A number of subcircular foramina are present with a random distribution in the anterior parts of the lateral and ventral surfaces of the dentary. A further four are widely spaced in a longitudinal row posterior to these and just dorsal to mid-height on the lateral surface (Text-fig. 2). They open dorsolaterally and are anteroposteriorly long ovals in shape. In common with Allosaurus (UMNH VP 9366) these are not set in a lateral groove, as are at least some in Ceratosaurus (UMNH VP 5278), Dilophosaurus (UCMP 37303), Dubreuillosaurus (MNHN 1998–13), Eustreptospondylus (OUMNH J13558), Magnosaurus (OUMNH J.12143/1a–b), Majungatholus (FMNH PR 2100), Monolophosaurus (N. Smith, pers. comm. 2006), Sinraptor (Currie and Zhao 1993; Gao 1999), Torvosaurus (BYU 2003). The dorsal part of the lateral wall is damaged and restored but only in places, giving it an unnatural jagged appearance. Parts have also been restored centrally and in the ventral part posteriorly. A longitudinal groove is present near the ventral margin and parallel to it (Text-fig. 1A). This has not been observed in any other non-avian theropod dinosaur.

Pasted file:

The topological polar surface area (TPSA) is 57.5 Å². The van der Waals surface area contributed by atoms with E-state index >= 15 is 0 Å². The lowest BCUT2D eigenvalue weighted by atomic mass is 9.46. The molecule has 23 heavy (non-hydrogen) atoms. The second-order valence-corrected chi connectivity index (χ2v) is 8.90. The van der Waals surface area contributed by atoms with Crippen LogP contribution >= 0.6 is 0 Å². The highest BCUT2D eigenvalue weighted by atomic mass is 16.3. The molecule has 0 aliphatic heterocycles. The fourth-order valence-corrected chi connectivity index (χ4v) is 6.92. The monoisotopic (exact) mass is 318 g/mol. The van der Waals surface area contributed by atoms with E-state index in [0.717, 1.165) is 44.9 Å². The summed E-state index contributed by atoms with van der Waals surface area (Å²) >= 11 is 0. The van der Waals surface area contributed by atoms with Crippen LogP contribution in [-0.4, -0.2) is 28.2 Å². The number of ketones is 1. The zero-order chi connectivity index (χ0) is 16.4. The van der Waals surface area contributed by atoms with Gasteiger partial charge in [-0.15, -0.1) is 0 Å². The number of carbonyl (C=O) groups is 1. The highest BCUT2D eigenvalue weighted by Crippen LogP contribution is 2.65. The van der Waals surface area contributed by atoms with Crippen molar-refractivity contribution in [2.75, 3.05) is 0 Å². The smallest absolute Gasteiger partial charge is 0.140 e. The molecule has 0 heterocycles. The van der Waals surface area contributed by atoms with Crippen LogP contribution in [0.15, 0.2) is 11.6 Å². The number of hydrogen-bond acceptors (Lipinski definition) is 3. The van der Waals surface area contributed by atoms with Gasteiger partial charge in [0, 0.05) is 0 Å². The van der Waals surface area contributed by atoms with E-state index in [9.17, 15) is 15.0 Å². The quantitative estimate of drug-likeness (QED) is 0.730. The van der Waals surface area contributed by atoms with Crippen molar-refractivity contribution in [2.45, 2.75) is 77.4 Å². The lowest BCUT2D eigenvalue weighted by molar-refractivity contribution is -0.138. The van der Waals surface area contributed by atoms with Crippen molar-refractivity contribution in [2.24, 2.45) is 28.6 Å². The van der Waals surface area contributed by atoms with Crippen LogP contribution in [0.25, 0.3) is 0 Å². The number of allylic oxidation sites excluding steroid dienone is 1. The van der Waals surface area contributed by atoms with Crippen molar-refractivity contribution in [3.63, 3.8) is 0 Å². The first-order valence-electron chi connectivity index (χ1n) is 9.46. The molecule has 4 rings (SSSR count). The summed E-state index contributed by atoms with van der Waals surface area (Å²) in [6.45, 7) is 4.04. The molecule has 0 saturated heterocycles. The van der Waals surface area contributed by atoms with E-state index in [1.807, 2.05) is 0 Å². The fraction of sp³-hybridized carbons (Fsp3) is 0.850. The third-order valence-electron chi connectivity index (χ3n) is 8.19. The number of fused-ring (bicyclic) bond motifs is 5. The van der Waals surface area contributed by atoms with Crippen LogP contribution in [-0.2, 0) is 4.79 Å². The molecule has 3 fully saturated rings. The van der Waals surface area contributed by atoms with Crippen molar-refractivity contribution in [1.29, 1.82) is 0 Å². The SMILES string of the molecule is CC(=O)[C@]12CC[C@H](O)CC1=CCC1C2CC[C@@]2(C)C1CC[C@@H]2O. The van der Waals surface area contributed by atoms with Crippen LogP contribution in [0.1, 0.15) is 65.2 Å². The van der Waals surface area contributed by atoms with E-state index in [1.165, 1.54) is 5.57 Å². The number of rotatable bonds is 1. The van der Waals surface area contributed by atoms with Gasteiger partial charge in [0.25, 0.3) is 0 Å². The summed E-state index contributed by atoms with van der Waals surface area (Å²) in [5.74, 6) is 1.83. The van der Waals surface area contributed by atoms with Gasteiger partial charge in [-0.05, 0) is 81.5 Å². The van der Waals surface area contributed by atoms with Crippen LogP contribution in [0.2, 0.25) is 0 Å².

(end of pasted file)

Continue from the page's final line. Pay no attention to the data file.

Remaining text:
Only one fully-erupted tooth is present, in the sixth alveolus. Partially erupted teeth are present in alveoli 3, 5 and 8, and replacement teeth are visible between the interdental plates adjacent to the fourth, fifth, sixth, eighth and ninth alveoli. The teeth are recurved, transversely compressed and serrated as is generally typical of theropods. They are almost symmetrical: the posterior carina, which continues to the base of the tooth, is positioned on the midline and the anterior carina, continuing about one-third of the way down the tooth, is only slightly laterally deflected basally. ‘Blood grooves’, fine grooves continuing onto the crown from between the serrations, are not present. Gentle transverse wrinkles continuing around the side of the crown and slightly upturned towards the carinae anteriorly and posteriorly are distinct laterally but only weak medially.